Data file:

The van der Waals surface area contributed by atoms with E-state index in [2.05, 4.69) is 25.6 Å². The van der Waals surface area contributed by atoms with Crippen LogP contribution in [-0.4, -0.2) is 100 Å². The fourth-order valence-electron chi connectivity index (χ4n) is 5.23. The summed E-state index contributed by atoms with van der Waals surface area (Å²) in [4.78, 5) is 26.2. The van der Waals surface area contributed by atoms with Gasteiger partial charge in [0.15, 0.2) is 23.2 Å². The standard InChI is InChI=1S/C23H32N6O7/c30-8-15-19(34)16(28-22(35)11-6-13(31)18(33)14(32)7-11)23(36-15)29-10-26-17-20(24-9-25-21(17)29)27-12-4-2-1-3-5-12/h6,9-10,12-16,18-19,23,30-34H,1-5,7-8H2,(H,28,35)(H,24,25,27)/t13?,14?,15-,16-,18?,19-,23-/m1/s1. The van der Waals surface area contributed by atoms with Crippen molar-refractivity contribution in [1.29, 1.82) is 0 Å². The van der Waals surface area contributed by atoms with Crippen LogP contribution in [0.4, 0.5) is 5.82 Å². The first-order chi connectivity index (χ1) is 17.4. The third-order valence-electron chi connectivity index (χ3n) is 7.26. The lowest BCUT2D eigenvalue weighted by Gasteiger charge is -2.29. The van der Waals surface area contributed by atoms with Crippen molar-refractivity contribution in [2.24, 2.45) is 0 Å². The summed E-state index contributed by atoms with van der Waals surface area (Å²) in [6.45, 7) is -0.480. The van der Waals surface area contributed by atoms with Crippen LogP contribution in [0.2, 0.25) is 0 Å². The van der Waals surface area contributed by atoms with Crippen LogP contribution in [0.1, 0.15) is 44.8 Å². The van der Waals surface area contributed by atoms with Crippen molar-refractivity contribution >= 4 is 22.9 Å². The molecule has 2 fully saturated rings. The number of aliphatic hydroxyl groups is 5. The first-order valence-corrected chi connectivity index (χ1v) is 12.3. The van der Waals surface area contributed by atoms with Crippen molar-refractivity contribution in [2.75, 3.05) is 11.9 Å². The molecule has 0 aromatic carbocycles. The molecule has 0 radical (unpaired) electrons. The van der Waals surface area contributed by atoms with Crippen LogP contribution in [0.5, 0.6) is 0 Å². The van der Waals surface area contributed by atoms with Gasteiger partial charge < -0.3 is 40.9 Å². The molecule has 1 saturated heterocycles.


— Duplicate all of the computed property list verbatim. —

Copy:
The van der Waals surface area contributed by atoms with E-state index in [2.05, 4.69) is 25.6 Å². The van der Waals surface area contributed by atoms with Crippen LogP contribution in [-0.4, -0.2) is 100 Å². The fourth-order valence-electron chi connectivity index (χ4n) is 5.23. The summed E-state index contributed by atoms with van der Waals surface area (Å²) in [4.78, 5) is 26.2. The van der Waals surface area contributed by atoms with Gasteiger partial charge in [0.15, 0.2) is 23.2 Å². The standard InChI is InChI=1S/C23H32N6O7/c30-8-15-19(34)16(28-22(35)11-6-13(31)18(33)14(32)7-11)23(36-15)29-10-26-17-20(24-9-25-21(17)29)27-12-4-2-1-3-5-12/h6,9-10,12-16,18-19,23,30-34H,1-5,7-8H2,(H,28,35)(H,24,25,27)/t13?,14?,15-,16-,18?,19-,23-/m1/s1. The van der Waals surface area contributed by atoms with Crippen molar-refractivity contribution in [1.29, 1.82) is 0 Å². The van der Waals surface area contributed by atoms with Crippen LogP contribution in [0.4, 0.5) is 5.82 Å². The first-order chi connectivity index (χ1) is 17.4. The third-order valence-electron chi connectivity index (χ3n) is 7.26. The lowest BCUT2D eigenvalue weighted by Gasteiger charge is -2.29. The van der Waals surface area contributed by atoms with Crippen molar-refractivity contribution in [2.24, 2.45) is 0 Å². The summed E-state index contributed by atoms with van der Waals surface area (Å²) in [6.45, 7) is -0.480. The van der Waals surface area contributed by atoms with Crippen LogP contribution in [0.2, 0.25) is 0 Å². The van der Waals surface area contributed by atoms with Crippen LogP contribution in [0.1, 0.15) is 44.8 Å². The van der Waals surface area contributed by atoms with Crippen molar-refractivity contribution >= 4 is 22.9 Å². The molecule has 2 fully saturated rings. The number of aliphatic hydroxyl groups is 5. The first-order valence-corrected chi connectivity index (χ1v) is 12.3. The van der Waals surface area contributed by atoms with Crippen molar-refractivity contribution in [2.75, 3.05) is 11.9 Å². The molecule has 0 aromatic carbocycles. The molecule has 0 radical (unpaired) electrons. The van der Waals surface area contributed by atoms with Crippen LogP contribution in [0.5, 0.6) is 0 Å². The van der Waals surface area contributed by atoms with Gasteiger partial charge < -0.3 is 40.9 Å². The molecule has 1 saturated heterocycles.